ANIME & MANGA - Review
15:00 - 30th January 2016, by NEO Staff

Samurai Jam – Bakumatsu Rock

It’s a familiar story – a young man works his everyday job tirelessly, but deep down he has the heady dream of becoming a famous rock star, playing his guitar for thousands of adoring fans. However, for Sakamoto Ryouma, the enthusiastic but dim waiter / pizza delivery boy, his fantasies of rock and roll stardom are impeded slightly by the fact that he lives in 19th century Japan. And if that didn’t make things difficult enough, the Shogunate has dedicated itself to stamping out all forms of popular music that aren’t the government-manufactured ‘Heaven’s Song’, in an attempt to placate the common people.

Together with his bandmates, and supercharged by the mysterious energy of the ‘Peace Soul,’ Ryouma works to achieve his mission of bringing the joys of rock to the people of samurai-era Japan. Adapted from a PSP rhythm game that unfortunately never made it outside Japan, now UK residents have their own chance to experience Ryouma’s rocking rebellion against the establishment, the forces of censorship, and more than a few angry hecklers...

Samurai Jam – Bakumatsu Rock is a curious mix of comedy, musical and historical fiction; the primary characters are all very loosely based on actual samurai revolutionaries, except in this incarnation they have magic powers and can play crazy guitar solos – unlike their historical counterparts (as far as we know). The series definitely takes its time warming up – the meat of the plot doesn’t really get going until around halfway through the relatively short 12 episode series. However, this doesn’t detract too much from the early episodes, which are enjoyable in their own right, though a little filler-ish. But once it finds its feet, the show does exactly what it promises, which is to deliver an entertaining adventure that never comes even close to taking itself too seriously. Those of you who have fond memories of Saturday-morning cartoons will probably enjoy the series most of all, as its daft sense of humour and blissfully over-the-top storyline are definitely reminiscent of the charmingly cheaply-made cartoons where plot took a backseat to pratfalls.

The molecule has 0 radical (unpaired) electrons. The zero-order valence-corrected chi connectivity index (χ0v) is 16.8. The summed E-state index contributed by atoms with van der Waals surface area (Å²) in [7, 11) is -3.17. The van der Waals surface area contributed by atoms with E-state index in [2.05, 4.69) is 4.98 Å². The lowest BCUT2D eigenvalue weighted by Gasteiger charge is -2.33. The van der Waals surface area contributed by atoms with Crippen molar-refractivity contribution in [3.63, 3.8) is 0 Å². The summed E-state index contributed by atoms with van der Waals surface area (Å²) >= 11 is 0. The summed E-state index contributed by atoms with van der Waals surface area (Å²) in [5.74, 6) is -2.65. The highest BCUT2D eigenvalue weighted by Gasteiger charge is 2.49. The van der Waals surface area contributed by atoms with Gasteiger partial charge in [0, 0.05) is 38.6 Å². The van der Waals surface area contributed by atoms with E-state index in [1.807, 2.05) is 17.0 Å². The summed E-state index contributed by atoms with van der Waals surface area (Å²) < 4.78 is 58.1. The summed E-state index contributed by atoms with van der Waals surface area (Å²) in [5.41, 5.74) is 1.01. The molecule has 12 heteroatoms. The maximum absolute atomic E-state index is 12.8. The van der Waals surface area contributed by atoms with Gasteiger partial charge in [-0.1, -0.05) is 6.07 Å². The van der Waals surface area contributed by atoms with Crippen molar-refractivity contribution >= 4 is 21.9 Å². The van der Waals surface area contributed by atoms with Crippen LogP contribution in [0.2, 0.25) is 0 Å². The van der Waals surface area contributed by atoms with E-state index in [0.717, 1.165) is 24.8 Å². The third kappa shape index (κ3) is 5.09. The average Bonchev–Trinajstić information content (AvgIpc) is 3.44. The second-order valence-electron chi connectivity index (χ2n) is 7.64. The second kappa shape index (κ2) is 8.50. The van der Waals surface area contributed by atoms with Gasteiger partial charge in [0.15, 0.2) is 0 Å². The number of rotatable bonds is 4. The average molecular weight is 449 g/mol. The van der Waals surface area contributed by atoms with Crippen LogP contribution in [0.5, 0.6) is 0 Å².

However, in the art department, Samurai Jam looks anything but cheap. It can often be the case that new and untested anime series have to make do with a smaller budget, and the quality of the animation in particular is usually the first thing to suffer. In this case however, the art is definitely given a lot of life, utilising the medium to the fullest extent, although the characters are occasionally rendered as cel-shaded 3D models, which can look slightly jarring as they don’t have quite the same fluidity as the normal motions of the 2D versions.

Although there are few complaints about the visuals, as the series continues, some viewers might find that the plot becomes a little too predictable, even for a series as unusual as this one. Though there isn’t anything specifically wrong with Samurai Jam, it doesn’t ever manage to fully live up to its potential, and what could have been a modern classic in the same vein as Samurai Champloo feels a little too safely-written to be a truly memorable story – the characters are driven at all times by their musical passion, but the script itself doesn’t always feel like it was written as a labour of love.

However, adapting something from one medium to another is difficult at the best of times, and turning the plot of a PSP rhythm game into a full-fledged anime is trickier still. And Samurai Jam definitely has more high notes than flat ones, with likeable and bouncy characters, a good soundtrack and an incredibly bright and energetic art style. It may not earn a place in the Rock and Roll Hall of Fame, but it’ll keep your toes tapping for a few hours or so.

Samurai Jam might not have much beneath the surface, but it’s good fodder for a quick binge of raucous fun.
SCORE: 3.5/5
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